Or, to look at it another way, consider this: If senior management doesn’t have faith in the quality of its new ideas, why should you?

And that brings me back full circle…

If you really want to improve your net worth in a big way, you simply must follow Tech Wealth Rule No. 4 – and target companies that are experiencing meaningful growth.

That’s the only real shot you have of getting the life-changing gains that so many Americans desperately need to boost their standards of living, their savings, and their retirement.

We’ll do all that we can to help you achieve those goals.

[Editor’s Note: Your feedback is very important. What matters more to you: growth or dividends? As always, I welcome your comments, questions, suggestions, and opinions. Post a comment below … I look forward to hearing from you.]

26 Responses to The Only Stocks That Can Change Your Life

  1. Riffat Azad says:

    A great write up and i really like your “slogan” “and the road to wealth is paved by tech”.

  2. Bert Ekstrom says:

    I keep looking at your information and you hit a home run today. Very good examples and right to the point. I am getting real tired of reading pages of material to make one point. I will be a subscriber soon.

  3. john kavanaugh says:

    Michael, I appreciate your clear thinking and insightful recommendations. How does your latest comment about tech dividends square with your recent recommendation of Intel, a dividend payer with apparently massive growth potential as well?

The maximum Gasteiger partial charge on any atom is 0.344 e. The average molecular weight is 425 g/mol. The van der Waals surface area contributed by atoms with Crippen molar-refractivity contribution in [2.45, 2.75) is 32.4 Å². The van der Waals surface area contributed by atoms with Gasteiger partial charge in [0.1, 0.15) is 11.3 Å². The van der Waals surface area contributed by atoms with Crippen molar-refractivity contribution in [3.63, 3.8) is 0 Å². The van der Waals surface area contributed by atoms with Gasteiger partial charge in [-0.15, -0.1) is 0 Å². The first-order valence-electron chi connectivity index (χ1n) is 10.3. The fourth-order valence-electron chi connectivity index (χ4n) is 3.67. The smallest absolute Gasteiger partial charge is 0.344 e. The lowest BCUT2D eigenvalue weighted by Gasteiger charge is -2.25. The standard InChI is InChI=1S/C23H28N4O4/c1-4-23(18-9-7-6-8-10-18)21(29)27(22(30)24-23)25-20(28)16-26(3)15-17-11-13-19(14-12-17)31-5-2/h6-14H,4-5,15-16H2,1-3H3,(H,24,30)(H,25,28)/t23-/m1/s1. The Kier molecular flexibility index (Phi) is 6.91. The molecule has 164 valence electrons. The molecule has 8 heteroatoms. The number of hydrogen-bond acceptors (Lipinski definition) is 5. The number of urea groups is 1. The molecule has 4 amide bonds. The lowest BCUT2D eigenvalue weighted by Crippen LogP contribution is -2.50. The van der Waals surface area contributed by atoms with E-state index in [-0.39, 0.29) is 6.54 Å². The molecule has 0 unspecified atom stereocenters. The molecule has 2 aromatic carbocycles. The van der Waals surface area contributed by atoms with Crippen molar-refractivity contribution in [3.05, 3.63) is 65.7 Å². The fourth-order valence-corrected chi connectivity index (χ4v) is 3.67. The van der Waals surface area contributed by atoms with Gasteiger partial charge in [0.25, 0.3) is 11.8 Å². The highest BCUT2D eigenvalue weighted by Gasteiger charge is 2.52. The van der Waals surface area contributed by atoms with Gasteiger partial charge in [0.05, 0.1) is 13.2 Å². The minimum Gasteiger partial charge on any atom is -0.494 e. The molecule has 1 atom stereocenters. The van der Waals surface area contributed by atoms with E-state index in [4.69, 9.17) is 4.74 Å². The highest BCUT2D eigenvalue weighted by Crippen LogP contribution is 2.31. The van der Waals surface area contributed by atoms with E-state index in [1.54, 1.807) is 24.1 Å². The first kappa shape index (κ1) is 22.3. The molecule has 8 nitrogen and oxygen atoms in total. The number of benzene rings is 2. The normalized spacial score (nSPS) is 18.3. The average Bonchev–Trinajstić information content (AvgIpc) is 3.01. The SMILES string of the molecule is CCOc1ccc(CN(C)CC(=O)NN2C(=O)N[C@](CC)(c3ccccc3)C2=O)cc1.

I look forward to your response, built into some future commentary.
    Have you ever looked at HIMX or VELT?
    Yours gratefully,

  4. Glenn Garland says:

    I agree with you Michael. There are many of us, the baby boomers, who are approaching retirement and would like to know that we can, or at least, feel comfortable in knowing that we have a source of income. Divident paying stocks are nice, but even with a million invested in them, would they provide enough income for a comfortable standard of living? Especially when one looks at whether social security will even be around in ten years. And there are many of us that don’t have a large bankroll to play with, and we can’t wait for ten to twenty years for the slow growth of some of the dividend paying companies. It’s really a bit of a quandary, but I think there is a balance that can be found. Utilize the big tech winners to invest some of the winnings in those solid companies if one has doubts and wants a foundation in securities.

  5. Anthony Davis says:

    So are you recommending we buy DDD, TSLA, and ARMH at market rates or after a pullback in price?

    • Al says:

      Does not seem as if there was a recommendation to buy. These were used as examples of growth tech stocks that outperformed the S&P 500 and a noted dividend paying tech stock. Not saying that DDD, TSLA, and ARMH don’t have more room for growth but I don’t believe that they were mentioned here as recommendations. Personally still watching all three along with many others that are written about on these pages.

      • 49woody says: